Why Coach Needs a Coach
Three weeks before the Paris marathon a slight numbness in my foot developed into an ache and then a sharp pain. I iced, compressed, elevated it and panicked. I'd lost my last week of training before taper and of course I went down the slippery slope of telling myself the marathon was off, it was over.
With one and half weeks to Paris I went to a physio who sorted me out. But that's another story...
I tried to give myself the same support and guidance I'd give to my own runners. What would I say to allay their fears, encourage them to look after themselves properly and not worry about the marathon itself? Those around me offered support but I quickly realised that we were all missing something key - objectivity. I was too close. They were too close. I realise now that this extended beyond the psychological side of things and into my own training. Yes, I worked hard, but I didn't put anywhere near the care and attention into my own plan as I did others. I didn't give myself the feedback, support, encouragement I gave them... Again I was too close. This muddied the water, I didn't have the focus and it showed.
It was in the midst of this pre-marathon panic that a thought occurred to me.
"I'm always telling people about the benefits of having a coach. What's stopping me getting one?"
The answer to that was: Nothing. Apart from myself.
What was it then, holding me back? I could make excuses all day but what it came down to was a sense of control - the slightly scary idea that someone else would be in charge of what I do and when I do it. Control and pride. Was getting a coach admitting I didn't know everything? Well of course I don't know everything! What a ludicrous thought. I have huge amounts to learn and what better way to do that than find a coach myself?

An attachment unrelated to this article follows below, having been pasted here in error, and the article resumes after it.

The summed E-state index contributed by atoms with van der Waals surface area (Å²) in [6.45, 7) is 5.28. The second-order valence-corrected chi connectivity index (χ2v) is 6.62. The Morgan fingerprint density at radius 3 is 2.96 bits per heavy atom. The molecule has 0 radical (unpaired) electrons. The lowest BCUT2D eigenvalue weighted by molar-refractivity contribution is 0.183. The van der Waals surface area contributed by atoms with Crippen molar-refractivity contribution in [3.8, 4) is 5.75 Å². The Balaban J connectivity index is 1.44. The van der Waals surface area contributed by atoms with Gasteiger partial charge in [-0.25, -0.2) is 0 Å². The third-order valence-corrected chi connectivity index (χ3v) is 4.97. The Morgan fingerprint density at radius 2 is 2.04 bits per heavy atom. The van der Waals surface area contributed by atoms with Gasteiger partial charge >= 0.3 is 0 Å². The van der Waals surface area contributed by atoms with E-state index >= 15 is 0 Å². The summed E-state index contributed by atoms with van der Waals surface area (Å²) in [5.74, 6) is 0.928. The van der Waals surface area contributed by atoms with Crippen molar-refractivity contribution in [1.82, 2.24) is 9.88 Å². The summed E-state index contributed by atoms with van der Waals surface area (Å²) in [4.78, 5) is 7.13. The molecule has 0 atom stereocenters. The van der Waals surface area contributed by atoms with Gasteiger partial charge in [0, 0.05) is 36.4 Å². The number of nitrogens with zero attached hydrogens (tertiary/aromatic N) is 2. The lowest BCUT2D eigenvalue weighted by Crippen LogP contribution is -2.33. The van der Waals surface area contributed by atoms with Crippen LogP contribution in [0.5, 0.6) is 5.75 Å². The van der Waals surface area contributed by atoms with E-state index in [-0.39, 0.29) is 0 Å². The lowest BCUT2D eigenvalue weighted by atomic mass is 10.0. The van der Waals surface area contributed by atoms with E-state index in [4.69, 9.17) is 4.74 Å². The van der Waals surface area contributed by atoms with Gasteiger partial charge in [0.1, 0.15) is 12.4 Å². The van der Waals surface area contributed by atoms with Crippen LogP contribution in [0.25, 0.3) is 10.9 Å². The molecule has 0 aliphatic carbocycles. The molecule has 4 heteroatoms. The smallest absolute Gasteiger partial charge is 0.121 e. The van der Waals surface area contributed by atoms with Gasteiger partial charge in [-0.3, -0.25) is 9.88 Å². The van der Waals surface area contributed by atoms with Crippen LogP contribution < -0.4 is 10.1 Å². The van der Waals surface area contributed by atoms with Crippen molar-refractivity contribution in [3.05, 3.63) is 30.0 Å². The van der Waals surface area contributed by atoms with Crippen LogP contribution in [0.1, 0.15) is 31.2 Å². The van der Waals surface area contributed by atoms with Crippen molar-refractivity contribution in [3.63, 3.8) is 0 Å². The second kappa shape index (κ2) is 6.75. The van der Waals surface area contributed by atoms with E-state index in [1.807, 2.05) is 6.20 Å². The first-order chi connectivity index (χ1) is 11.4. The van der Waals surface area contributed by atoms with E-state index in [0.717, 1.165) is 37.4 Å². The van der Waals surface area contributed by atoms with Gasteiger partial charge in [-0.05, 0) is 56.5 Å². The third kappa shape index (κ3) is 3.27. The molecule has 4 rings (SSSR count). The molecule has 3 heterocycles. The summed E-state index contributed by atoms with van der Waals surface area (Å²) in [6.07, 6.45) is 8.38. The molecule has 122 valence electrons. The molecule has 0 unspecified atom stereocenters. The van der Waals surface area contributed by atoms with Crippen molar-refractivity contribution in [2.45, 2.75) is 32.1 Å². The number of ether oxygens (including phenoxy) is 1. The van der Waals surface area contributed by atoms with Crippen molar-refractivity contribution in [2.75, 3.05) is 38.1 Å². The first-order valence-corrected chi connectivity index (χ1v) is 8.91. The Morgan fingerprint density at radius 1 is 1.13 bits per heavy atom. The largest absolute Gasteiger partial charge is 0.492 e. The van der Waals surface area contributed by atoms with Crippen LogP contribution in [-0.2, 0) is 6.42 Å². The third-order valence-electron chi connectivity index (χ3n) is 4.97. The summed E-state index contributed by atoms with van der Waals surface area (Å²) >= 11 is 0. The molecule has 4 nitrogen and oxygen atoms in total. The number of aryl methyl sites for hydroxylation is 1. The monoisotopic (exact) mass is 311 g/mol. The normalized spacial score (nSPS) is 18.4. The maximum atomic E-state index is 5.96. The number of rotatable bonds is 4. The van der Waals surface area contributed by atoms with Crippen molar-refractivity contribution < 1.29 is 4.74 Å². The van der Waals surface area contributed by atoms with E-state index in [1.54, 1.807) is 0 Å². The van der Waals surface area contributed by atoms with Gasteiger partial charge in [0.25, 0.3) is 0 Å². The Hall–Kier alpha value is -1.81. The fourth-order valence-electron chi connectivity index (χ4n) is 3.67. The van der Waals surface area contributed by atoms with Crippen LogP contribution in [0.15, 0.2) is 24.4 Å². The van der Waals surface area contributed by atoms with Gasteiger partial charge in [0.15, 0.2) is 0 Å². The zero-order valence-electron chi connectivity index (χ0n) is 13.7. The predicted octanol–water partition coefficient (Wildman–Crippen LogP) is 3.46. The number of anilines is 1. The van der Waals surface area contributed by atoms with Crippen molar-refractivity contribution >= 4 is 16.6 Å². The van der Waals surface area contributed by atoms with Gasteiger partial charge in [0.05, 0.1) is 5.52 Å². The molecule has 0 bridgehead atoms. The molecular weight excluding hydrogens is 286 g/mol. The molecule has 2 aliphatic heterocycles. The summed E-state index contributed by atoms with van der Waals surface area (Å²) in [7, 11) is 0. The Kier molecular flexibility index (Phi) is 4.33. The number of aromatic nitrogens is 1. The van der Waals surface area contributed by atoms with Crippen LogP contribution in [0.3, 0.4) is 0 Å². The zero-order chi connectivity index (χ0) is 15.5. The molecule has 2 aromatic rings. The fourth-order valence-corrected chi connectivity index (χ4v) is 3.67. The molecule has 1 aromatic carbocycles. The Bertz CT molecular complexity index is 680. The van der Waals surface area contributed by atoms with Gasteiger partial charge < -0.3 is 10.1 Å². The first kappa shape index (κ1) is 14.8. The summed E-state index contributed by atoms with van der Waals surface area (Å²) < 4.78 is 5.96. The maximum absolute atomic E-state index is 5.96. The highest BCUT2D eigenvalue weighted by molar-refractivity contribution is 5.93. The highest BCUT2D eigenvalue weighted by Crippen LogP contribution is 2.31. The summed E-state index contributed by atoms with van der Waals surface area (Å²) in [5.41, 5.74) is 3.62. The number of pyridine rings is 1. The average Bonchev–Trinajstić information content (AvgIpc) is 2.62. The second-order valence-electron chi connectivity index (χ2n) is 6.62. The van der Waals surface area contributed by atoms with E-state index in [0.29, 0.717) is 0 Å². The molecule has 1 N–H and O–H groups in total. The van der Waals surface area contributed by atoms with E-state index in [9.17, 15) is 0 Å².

I made a list of the pros:
> Becoming a better coach by having a coach.
> Being accountable to someone for all the bits I skimp on - strength, conditioning, cross training, proper rest.
> Having someone objective to give me support and honest feedback.
> Learning new ways of doing things.
> Investing in my own running, committing to myself and taking things to a new level.
...And the cons:
> Someone else telling me what to do sounds scary.
> Feeling out of control.
There was a clear winner. I reached out to the wonderful pool of runners and coaches I'm lucky to know and ended up on the phone to Beth Carter from Let's Get Running that very afternoon. Beth has done the GB thing and she's all about listening to your body over hard numbers.
As my friend, the inimitable Tom Benson would say: Deal.
Five weeks later and I'm a week into my plan with her. I took some time post-Paris to rest and run for the fun of it, stay up late, drink more than usual, eat a bit crap and I feel great for it. I'm ready to go again and try new things. I'm excited about what's to come. So my advice to you: If you're thinking about taking your running to new places physically and mentally but you've been dithering - do it. Get yourself a coach. Someone you can whatsapp when your knee twinges or call when you've had an outstanding race or when your social engagements get in the way of a long run.
Do it. You won't regret it.